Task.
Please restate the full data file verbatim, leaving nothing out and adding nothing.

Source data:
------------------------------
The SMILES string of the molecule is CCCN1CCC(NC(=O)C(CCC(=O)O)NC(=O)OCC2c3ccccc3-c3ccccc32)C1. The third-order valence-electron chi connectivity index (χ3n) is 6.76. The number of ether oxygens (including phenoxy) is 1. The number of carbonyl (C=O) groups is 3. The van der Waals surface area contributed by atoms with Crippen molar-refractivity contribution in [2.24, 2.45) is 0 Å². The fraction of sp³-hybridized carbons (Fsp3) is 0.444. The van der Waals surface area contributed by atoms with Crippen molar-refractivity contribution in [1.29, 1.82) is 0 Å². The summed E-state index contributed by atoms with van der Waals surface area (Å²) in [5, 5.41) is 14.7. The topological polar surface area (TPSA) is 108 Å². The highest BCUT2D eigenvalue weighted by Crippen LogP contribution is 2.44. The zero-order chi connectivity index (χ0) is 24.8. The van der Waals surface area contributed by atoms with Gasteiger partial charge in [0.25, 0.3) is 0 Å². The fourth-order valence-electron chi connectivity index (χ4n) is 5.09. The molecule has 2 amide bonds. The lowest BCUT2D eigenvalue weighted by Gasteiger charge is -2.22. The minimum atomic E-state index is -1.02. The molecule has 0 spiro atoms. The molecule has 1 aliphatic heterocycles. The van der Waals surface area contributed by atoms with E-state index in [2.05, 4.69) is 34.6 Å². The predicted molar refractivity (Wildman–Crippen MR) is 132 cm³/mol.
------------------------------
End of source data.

The SMILES string of the molecule is CCCN1CCC(NC(=O)C(CCC(=O)O)NC(=O)OCC2c3ccccc3-c3ccccc32)C1. The third-order valence-electron chi connectivity index (χ3n) is 6.76. The number of ether oxygens (including phenoxy) is 1. The number of carbonyl (C=O) groups is 3. The van der Waals surface area contributed by atoms with Crippen molar-refractivity contribution in [2.24, 2.45) is 0 Å². The fraction of sp³-hybridized carbons (Fsp3) is 0.444. The van der Waals surface area contributed by atoms with Crippen molar-refractivity contribution in [1.29, 1.82) is 0 Å². The summed E-state index contributed by atoms with van der Waals surface area (Å²) in [5, 5.41) is 14.7. The topological polar surface area (TPSA) is 108 Å². The highest BCUT2D eigenvalue weighted by Crippen LogP contribution is 2.44. The zero-order chi connectivity index (χ0) is 24.8. The van der Waals surface area contributed by atoms with Gasteiger partial charge in [0.25, 0.3) is 0 Å². The fourth-order valence-electron chi connectivity index (χ4n) is 5.09. The molecule has 2 amide bonds. The lowest BCUT2D eigenvalue weighted by Gasteiger charge is -2.22. The minimum atomic E-state index is -1.02. The molecule has 0 spiro atoms. The molecule has 1 aliphatic heterocycles. The van der Waals surface area contributed by atoms with E-state index in [2.05, 4.69) is 34.6 Å². The predicted molar refractivity (Wildman–Crippen MR) is 132 cm³/mol.